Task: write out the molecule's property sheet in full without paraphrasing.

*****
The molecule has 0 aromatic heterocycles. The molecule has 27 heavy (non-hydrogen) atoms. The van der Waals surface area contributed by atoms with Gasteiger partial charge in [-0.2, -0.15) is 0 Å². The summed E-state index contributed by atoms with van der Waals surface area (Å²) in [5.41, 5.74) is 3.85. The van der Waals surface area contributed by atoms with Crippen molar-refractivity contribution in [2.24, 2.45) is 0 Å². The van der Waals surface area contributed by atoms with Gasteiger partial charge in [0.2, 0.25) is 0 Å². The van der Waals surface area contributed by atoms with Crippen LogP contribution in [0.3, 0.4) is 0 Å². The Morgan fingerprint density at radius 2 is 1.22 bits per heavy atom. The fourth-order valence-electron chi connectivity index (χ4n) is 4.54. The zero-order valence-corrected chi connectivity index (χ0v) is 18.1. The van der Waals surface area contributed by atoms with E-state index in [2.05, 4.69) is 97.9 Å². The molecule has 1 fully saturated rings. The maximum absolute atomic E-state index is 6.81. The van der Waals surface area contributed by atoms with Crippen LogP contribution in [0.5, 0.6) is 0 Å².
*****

The molecule has 0 aromatic heterocycles. The molecule has 27 heavy (non-hydrogen) atoms. The van der Waals surface area contributed by atoms with Gasteiger partial charge in [-0.2, -0.15) is 0 Å². The summed E-state index contributed by atoms with van der Waals surface area (Å²) in [5.41, 5.74) is 3.85. The van der Waals surface area contributed by atoms with Crippen molar-refractivity contribution in [2.24, 2.45) is 0 Å². The van der Waals surface area contributed by atoms with Gasteiger partial charge in [0.2, 0.25) is 0 Å². The van der Waals surface area contributed by atoms with Crippen LogP contribution in [0.3, 0.4) is 0 Å². The Morgan fingerprint density at radius 2 is 1.22 bits per heavy atom. The fourth-order valence-electron chi connectivity index (χ4n) is 4.54. The zero-order valence-corrected chi connectivity index (χ0v) is 18.1. The van der Waals surface area contributed by atoms with E-state index in [2.05, 4.69) is 97.9 Å². The molecule has 1 fully saturated rings. The maximum absolute atomic E-state index is 6.81. The van der Waals surface area contributed by atoms with Crippen LogP contribution in [0.5, 0.6) is 0 Å².